6. One of my earliest memories is playing with my mother’s locket while she breastfed me (I was born in 1979). Unfortunately she decided to put me onto formula at 6 months so she could take the combined contraceptive pill. I remember the smell and feel of the bottle too, which I can’t say I much liked lol. However, being the oldest of 6 kids, I got to see her breastfeed my siblings, thankfully longer than I was breastfed for! I credit the fact that I had so much exposure to her breastfeeding my siblings with my natural ability in breastfeeding my own kids. I received compliments from nurses in the hospital after having my first baby on how much of a natural I was at breastfeeding. I think in many respects it’s more what you are exposed to and how much support you receive from people like your mum as to whether you breastfeed or not rather than actually being breastfed or not. So ladies, if you are good at it, show other women so they can learn too! And if you are struggling, find a supportive group of women who can show you – you’d be amazed at how much you can learn just by watching.
    My third Bubba is now 4 months old and I’m still going strong at being a natural breastfeeder! 🙂


  7. All the women in my family breastfed/breastfeed, but none of the women on my husband’s side did…until they saw me do it. Now all of the cousins have been following my lead.

    My mother in law wasn’t sure how to support me. I think she was a little uncomfortable at first because it was something she just wasn’t used to and didn’t really know anything about. She didn’t seem to know what to do with herself when we nursed at first, but it didn’t take too long for her (and everyone else) to get used to seeing us nursing and soon it was just a normal part of life and no one gave us a second glance.


  8. My mother breastfed my sister for 18 months. In 1981, she was the only mother who had recently delivered in the ward who was breastfeeding her newborn and so the nurses approached her about pumping some milk for a couple babies in the NICU. She agreed to donate her milk not realizing that when she went home in a couple days, she’d be BEYOND engorged. A manual pump and some cabbage leaves helped, and eventually her breasts adjusted. She has said that breastfeeding was not encouraged or supported during the 80’s as it was often seen as “gross” and something only poor women did. It was the “me” generation after all. She breastfed me for only 11 months becase she had to return to work and I absolutely refused to take a bottle. She has been an amazing support to me through my 16 week struggle to establish breastfeeding with my son and I am very thankful for her.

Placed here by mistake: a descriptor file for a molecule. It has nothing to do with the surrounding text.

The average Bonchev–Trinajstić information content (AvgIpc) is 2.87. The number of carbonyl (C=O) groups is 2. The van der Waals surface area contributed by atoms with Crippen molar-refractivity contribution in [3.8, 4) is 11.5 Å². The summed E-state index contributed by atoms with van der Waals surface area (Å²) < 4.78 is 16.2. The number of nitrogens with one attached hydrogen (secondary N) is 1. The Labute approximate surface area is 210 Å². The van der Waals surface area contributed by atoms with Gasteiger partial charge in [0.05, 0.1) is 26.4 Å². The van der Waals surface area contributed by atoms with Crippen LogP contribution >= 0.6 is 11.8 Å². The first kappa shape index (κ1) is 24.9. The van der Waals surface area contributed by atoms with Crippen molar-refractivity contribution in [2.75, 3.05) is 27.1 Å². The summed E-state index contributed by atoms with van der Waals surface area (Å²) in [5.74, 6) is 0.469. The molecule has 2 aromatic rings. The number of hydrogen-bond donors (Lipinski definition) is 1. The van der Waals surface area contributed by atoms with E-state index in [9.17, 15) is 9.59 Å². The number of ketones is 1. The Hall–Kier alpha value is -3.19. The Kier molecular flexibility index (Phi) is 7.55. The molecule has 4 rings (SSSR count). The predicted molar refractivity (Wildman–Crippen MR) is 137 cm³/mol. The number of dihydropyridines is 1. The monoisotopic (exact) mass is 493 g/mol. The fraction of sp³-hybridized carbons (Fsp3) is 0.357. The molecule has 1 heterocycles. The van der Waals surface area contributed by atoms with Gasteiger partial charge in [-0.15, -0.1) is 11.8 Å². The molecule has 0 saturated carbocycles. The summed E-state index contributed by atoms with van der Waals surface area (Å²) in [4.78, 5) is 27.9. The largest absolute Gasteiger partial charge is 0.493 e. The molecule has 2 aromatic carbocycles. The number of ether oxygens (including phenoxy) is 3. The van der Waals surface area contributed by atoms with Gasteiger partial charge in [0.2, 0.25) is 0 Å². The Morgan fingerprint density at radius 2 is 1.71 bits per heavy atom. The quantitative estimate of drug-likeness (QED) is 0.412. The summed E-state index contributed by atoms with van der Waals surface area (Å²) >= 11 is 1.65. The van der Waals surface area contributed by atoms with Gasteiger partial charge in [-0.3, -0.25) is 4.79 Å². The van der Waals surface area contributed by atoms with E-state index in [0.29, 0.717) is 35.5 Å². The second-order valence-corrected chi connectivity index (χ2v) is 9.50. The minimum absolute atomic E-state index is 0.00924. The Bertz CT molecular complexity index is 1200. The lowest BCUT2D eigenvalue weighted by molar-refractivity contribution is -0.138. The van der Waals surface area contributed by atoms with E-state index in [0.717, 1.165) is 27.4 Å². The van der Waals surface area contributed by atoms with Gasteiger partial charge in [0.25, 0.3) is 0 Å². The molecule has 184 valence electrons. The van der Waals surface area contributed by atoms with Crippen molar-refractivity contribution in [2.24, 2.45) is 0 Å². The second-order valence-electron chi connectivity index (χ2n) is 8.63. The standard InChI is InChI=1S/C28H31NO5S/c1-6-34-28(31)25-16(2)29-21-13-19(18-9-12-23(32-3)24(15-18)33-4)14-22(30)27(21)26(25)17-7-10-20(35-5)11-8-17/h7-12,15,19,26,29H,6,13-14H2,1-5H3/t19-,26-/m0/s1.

9. No she did not. She tried with my sister, but after 6 weeks my sister was not gaining weight and was very unhappy. They tested her milk and discovered it was like skim milk. Because of that, all 3 of us were formula fed. Do I look down on her for making that decision? Absolutely NOT. She was supportive of me when breastfeeding didn’t work with my first child, but also supportive when it did work with my second child.


  10. I was not breastfed. Neither were my siblings (I am the youngest of 4). When she ahd me, she was a single mother, she had one more child at home (the others were older and moved out), had to return to work within the 6 weeks after having me, and had little support. Other than that, I don’t know why she didn’t. I don’t look badly on it. She did what was best for her at the time. She fully supported my decision to breastfeed and promote breastfeeding to anyone who would listen. My oldest sister breast fed all of her kids and is supportive as well. My mother sister did not breastfeed. She watched my older son while I worked and had no problem giving expressed milk.


  11. My mum breastfed me for 4 months or so, then she gave up because of too little milk and I preferred the bottle. My younger brothers were exclusively breastfed, and she continued to nurse them until they were 14 and 18 months. When I asked her how long the breastfed them, she immediately said that she had gotten a better understanding of it when they came, and hadn’t taken the crap about nursing every 4 hours from the other breast each time – “I just let them lead it.”


  12. My mom didn’t. I was the first born in 1971 in Greece. As soon as I was born her nipples cracked and her OB said “don’t even bother”. My brother was born a couple years later (in South Africa at the time), OBs said, you have to nurse even though you don’t wnat to. They put baby to her breast and made her do it. HSe was scared, new to a foreign country where she didn’t speak the language with no friends or family for support. She tried but it hurt so badly and felt so forced into it and couldn’t stand the thought of her baby getting blood. She quit very quickly with much tears and trauma.
    I fel so badly for her now. I made breastfeeding such a big deal with my first and didn’t support her at all as she told me this story. I made no comment.
    I wil have to right that wrong.


  13. My mum didn’t breastfeed me or my 2 siblings. A couple of comments while I was pregnant made me feel like she wouldn’t be supportive (along the lines of “formula is fine”). I was very surprised when she was really supportive when I struggled through the consequences of a long labour with many interventions including c-section, inverted nipples, a “sleepy baby”, low supply, thrush, bad attachment and severe nipple damage.

    My MIL BF only her youngest of 3 sons. She asked about half way through my struggle “when will they tell you to stop?” Referring to the LC’s/midwives/child health nurses. In a way I guess that helped because it made me even more determined to succeed!!! Still breastfeeding at 8.5 months with no plan to stop 🙂


  14. My mom breastfed me for nearly 4 years (there were many tears when she tried to wean me at 1 and 2), and my early memories are around being nestled in her arms as I suckled to sleep, and feeling very loved. I remember the smell of her milk, and almost the taste too; it was wonderful! My mom-in-law breastfed my DH for 2 years as well, so i have two very supportive women who encourage me to nurse as long as my babies want. I don’t have any yet, but DH & I have just started trying!